7. Any tips for first-timers?
Ask lots of questions, drink lots of water, rest after walking uphill, take lots of pictures. And look up at the night sky every chance you get. The excitement starts after sun down! 

Viscacha at sunset!

Sunset on our first night. Can you spot Venus?

8. Anything else you'd like to share?
My gratitude for the staff and scientists who allowed me to come and be a part of this awesome experience. 

Chef Hector treats us so well!

Saturday, September 17, 2016

First Time in the Southern Hemisphere!

This trip had a lot of first for me: first time going observing at a major observatory, first time in the Southern Hemisphere, first time taking infrared spectra and images, and last but not least first time doing it on my own after only two days of training. I was so excited when I first got to Chile. There was so much to see and especially when I got to Las Campanas all I wanted to do was look around. When I arrived I was under the impression that we were going to start observing that night, but to my surprise we didn’t start until the next day, which was great for me since I was exhausted after the long flight.  

On day one of observing, after lunch I went up to Baade to meet my advisor, Jackie Faherty, to start calibrations for FIRE and Fourstar. Learning about calibrations was simple enough, especially since all of the information could be found in previous nights logs. After calibrations I had some free time to explore before dinner.

On the way up I saw this guy. We had a stare down, until he walked away.
After taking calibrations I found some of these creatures.

The first I observed using FIRE on the Baade telescope. When I saw the telescope for the first time my first thought was “This is SOOO big. I feel so tiny!”. You can see me to scale with the mirror, no joke this telescope is enormous and I can’t even fathom how crazy it will be to look at the GMT.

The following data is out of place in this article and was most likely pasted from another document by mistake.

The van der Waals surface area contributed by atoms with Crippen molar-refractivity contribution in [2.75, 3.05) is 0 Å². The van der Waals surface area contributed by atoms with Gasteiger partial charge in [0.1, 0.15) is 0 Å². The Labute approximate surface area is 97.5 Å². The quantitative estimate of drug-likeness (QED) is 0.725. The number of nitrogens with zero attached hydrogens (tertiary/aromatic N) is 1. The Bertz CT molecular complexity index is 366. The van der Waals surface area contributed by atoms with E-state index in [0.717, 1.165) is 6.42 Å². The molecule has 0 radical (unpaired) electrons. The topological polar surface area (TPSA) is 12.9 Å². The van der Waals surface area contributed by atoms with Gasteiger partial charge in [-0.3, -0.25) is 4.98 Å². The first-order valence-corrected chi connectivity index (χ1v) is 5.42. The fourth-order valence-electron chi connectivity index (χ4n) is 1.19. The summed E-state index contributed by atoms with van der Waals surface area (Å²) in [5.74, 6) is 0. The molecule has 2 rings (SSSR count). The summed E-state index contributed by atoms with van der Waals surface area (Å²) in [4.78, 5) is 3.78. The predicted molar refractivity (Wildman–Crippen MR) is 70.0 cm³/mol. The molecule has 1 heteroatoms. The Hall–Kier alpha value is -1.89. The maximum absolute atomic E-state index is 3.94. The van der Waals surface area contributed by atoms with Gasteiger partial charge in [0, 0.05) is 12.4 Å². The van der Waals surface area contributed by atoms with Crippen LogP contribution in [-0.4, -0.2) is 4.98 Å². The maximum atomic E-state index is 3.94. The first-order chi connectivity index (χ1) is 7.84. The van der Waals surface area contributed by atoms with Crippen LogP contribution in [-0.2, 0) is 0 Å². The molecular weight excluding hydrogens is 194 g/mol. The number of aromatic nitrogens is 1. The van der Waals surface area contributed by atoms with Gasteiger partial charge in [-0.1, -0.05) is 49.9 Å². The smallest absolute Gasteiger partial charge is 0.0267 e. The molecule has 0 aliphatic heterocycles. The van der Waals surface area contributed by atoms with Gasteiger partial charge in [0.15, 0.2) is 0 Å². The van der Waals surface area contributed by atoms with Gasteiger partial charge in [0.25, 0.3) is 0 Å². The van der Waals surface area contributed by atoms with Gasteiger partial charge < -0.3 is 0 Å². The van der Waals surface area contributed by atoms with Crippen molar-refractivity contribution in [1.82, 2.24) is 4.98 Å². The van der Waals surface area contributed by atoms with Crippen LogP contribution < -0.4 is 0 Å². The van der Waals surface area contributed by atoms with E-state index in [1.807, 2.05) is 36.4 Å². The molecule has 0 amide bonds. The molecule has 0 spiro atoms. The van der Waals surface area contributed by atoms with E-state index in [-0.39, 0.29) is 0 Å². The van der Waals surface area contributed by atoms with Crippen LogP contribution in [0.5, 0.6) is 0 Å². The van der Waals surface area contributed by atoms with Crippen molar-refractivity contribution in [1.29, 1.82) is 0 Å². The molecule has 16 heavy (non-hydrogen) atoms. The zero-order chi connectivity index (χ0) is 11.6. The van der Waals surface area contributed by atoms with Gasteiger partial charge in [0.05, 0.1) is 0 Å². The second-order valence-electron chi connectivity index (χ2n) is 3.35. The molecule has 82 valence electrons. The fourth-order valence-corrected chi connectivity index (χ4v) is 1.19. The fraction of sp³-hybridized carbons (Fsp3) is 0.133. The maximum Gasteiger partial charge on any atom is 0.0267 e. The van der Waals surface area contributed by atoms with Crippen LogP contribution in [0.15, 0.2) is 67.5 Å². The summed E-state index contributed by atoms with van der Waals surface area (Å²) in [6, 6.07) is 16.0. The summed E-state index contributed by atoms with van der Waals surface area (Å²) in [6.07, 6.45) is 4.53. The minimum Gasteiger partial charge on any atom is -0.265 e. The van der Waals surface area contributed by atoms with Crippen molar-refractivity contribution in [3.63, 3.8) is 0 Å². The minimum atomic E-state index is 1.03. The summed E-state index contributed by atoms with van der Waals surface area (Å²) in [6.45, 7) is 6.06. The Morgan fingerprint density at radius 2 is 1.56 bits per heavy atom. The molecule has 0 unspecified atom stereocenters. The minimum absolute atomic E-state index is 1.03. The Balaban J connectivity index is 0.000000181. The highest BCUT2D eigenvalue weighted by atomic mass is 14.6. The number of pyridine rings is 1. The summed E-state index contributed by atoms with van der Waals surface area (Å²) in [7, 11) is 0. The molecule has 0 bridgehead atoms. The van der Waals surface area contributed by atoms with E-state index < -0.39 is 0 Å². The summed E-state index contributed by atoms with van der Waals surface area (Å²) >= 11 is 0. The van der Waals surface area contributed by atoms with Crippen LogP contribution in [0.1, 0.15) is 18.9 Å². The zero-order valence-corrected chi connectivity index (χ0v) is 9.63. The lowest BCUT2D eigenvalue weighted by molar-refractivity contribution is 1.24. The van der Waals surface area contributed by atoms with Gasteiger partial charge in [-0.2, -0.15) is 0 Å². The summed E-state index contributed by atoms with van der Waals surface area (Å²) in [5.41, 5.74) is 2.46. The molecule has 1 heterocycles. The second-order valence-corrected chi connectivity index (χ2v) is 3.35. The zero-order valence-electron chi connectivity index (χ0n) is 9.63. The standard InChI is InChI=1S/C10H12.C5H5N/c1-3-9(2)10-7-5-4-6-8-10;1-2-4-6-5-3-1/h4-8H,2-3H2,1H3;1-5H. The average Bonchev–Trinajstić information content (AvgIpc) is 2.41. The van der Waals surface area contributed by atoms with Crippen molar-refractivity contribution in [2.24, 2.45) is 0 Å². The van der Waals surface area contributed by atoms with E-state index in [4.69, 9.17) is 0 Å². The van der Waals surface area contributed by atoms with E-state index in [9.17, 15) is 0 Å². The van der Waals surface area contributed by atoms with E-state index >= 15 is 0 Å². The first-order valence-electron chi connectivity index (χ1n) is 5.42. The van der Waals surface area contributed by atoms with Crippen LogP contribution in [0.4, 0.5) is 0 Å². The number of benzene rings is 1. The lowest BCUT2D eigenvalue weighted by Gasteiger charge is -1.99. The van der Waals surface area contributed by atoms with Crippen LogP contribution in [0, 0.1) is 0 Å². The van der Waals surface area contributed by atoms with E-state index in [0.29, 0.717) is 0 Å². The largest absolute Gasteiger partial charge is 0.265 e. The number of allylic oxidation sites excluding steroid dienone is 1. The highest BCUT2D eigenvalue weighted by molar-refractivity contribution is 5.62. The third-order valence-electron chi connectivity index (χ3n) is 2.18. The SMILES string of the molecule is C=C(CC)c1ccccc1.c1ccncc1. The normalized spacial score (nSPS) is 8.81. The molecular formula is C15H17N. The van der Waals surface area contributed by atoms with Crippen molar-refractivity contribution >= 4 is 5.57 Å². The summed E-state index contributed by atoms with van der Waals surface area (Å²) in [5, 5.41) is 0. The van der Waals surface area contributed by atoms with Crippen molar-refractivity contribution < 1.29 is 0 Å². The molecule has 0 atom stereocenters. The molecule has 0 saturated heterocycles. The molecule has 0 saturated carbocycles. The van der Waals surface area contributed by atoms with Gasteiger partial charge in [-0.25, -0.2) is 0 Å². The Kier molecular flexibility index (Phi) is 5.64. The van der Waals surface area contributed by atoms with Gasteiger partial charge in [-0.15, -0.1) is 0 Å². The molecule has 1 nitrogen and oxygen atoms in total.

The night wasn’t too intense, but it was a lot to take in knowing that in two days I would be on my own. At first I made a few mistakes, mostly incorrect filenames, but as the night went on I started to feel more comfortable with the instrument. Also, having a ton of notes on the processes helped to ease my nervousness about the upcoming night alone.  The conditions were’t the best but we managed to get a fair amount of targets done.

On the second night I used both FIRE and FourStar. FourStar was much simpler to use, which made me less worried about the next night, since I would be using both instruments. The conditions were great, so I got lots more experience using FIRE and I managed to make very few errors over the night. I was quite proud about that! At the end of the night Jackie and I discussed the plan for the next night. At that point I felt fairly comfortable to be left on my own with my game plan in hand, I headed off for bed.

This brings us up to tonight where I am alone. Eek! Calibrations made me a bit nervous, since the first question I got from the telescope operator was about what to do with the mirror cover. He hadn’t asked us previously so I felt unsure about what to do, but I once I thought about it the answer was clear and my fears of messing up calibrations went away. At dinner I met the person who was going to be on Baade after me. He was very curious to see how FourStar works, so he decided to join me for part of the night. The conditions needed up being perfect and the night was smooth sailing! Now I just need to get all of this data transferred and then off for a nap!